Marko Rakar writes, "The TV show 'Montirani Proces' is a popular show very much like "The Daily Show" and the crew which creates it is very much like The Onion. They have produced six episodes of their show for Croatian National Television, seventh was supposed to air this Sunday." Read the rest
Viacom and DirecTV are fueding over which Viacom channels will be carried on DirecTV's service. DirecTV has nuked Viacom's channels. In retaliation, Viacom has removed The Daily Show from the Internet. Which is not owned by DirecTV. But a lot of DirecTV customers use the Internet, so maybe they'll complain to DirecTV and participate in Viacom's profit-maximization strategy.
DirecTV doesn’t want to pay that much, and as a result, has dropped all Viacom programming, which includes Comedy Central (No Jon Stewart!), MTV, Nickelodeon and others from its customers' TV options.
So, in a tit-for-tat move, Viacom is now trying to get fans of its content to pressure DirecTV into calling the satellite provider by removing free episodes online, including "Jersey Shore" and "The Daily Show."
Public Knowledge, a public advocacy group, has called this move "unprecedented."
"Viacom has decided to take a service away from all Internet users in its attempt to punish DirecTV," wrote John Bergmayer, senior staff attorney, on the organization’s website on Wednesday.
Last night's Jane Goodall Daily Show appearance started with a warm, chimp-style greeting.
Jane Goodall made her second appearance on The Daily Show with Jon Stewart last night, and the first order of business was to make sure Jon Stewart remembered the proper chimp greeting. And then she talked about the new documentary from Disney, Chimpanzee. As you can imagine, all of this was fascinating and adorable.
Here's Jon Stewart at his acerbic best, commenting on the Supreme Court's decision to allow strip searches for any arrest. Contains this pearl of wisdom: "[The conservatives on the court are] the 'defending personal liberty guys.' Which is weird because I'm not a constitutional scholar, but I'm willing to bet Big Government feels its biggest when it's inside your anus."
Here's a transcript of some of Kristen Schaal's Daily Show routine on the current mandatory transvaginal ultrasound disgrace and the national attack on women's reproductive rights:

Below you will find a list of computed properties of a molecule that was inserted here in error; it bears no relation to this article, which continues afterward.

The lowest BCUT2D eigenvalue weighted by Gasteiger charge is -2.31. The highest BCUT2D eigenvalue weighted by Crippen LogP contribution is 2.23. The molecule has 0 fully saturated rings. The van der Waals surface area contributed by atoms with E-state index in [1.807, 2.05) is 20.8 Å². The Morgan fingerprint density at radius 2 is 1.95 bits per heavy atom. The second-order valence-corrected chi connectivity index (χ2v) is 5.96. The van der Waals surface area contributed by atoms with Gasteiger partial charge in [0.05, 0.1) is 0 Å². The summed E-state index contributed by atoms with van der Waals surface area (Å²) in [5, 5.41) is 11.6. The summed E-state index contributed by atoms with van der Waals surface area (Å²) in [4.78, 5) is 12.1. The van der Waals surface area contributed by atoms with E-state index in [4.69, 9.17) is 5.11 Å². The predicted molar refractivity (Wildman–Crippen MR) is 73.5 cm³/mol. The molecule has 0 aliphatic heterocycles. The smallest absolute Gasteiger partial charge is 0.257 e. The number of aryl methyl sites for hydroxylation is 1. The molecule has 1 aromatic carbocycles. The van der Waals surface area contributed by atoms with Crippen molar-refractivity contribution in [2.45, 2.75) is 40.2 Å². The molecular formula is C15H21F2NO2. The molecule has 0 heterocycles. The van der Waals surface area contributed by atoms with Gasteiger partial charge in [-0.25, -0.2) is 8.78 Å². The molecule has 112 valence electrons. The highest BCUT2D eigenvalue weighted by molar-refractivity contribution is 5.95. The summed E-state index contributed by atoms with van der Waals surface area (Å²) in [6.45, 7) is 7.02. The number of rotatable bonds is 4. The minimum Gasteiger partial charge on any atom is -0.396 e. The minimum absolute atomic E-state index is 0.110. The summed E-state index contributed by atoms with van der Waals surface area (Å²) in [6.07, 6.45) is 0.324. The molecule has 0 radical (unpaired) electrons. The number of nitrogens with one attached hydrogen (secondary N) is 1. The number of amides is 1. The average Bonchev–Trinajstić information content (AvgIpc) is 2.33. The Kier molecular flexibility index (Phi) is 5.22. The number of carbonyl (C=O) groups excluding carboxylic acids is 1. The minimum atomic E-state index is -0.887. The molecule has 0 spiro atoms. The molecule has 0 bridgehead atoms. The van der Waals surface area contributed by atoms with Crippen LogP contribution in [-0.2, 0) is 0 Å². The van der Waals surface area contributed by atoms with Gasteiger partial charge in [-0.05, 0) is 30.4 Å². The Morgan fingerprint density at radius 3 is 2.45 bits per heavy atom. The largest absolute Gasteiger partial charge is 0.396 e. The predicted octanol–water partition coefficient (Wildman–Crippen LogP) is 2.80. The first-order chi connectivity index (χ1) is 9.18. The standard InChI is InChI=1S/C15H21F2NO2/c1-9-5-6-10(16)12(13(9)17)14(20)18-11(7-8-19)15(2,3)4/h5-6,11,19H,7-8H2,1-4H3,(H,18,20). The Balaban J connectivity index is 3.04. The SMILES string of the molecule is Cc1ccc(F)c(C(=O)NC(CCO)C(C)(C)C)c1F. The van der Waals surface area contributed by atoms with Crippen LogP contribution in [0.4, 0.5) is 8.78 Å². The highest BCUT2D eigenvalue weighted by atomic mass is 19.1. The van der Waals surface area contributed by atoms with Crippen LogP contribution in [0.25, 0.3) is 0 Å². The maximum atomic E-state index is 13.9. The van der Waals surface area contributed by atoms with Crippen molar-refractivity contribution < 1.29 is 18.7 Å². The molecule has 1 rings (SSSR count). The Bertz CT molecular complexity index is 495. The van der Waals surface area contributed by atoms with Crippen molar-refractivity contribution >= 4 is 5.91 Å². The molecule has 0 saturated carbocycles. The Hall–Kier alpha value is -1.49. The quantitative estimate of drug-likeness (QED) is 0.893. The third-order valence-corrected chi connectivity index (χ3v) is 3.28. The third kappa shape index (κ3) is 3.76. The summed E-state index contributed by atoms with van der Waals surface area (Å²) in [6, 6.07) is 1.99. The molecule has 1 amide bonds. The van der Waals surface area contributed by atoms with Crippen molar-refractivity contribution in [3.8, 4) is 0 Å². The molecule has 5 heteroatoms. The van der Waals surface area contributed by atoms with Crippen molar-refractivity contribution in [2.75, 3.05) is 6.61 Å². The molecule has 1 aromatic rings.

I just flew in from Virginia, and boy is my vagina tired! From the involuntary ultrasound wanding — AM I RIGHT, LADIES? (Beat.) And by the way, why do they call it a ‘wand’? Where are we — Hogwarts? The only thing magically disappearing was my dignity and privacy, BOOM!!!
…What’s the difference between a fertilized egg; a corporation; and a woman? (Beat.) One of them isn’t considered a person in Oklahoma! BOOM!!!
Jon Stewart is in fine form in these clips in which he highlights the absurdity of Fox's headless-chicken impression in the wake of Warren Buffet stating the fact that there's something weird when billionaire contribute smaller proportions of their wealth to the upkeep of society than their cleaning ladies. I swear, I don't know why they air The Daily Show at night: I love it first thing in the morning, just the tonic to ginger up the blood.
Graham Linehan (co-creator of such beloved TV as Father Ted and The IT Crowd) asked Channel 4 why they hadn't aired the most recent Daily Show in the UK, given that the episode deals with the News of the World scandal. The answer he got floored him: as it is against the law in the UK to use Parliamentary footage for satirical purposes, the Daily Show episode in question couldn't be aired here.
The issue is Parliamentary Copyright, a weird concept in UK law that gives Parliament (not the public) ownership over its publications, utterances, and so on. Parliamentary copyright means that it's illegal to print books containing complete records of Parliament without Parliament's permission (contrast this with the US, where anything produced by the federal government is presumptively in the public domain, belonging to all people).
We tend to think of Parliamentary Copyright as a kind of innocuous peccadillo -- after all, the Clerk of Parliament gave a license (retroactively) to the activists who made They Work For You, the best-of-breed Parliamentary tracker and activist tool. But this shows what happens when politicians, and not the people, own the record of government: Britons are denied access to commentary on their national news because there's no way an American TV show will know or care enough about Parliamentary Copyright to get a license to use clips in its shows in case the shows are exported to the UK.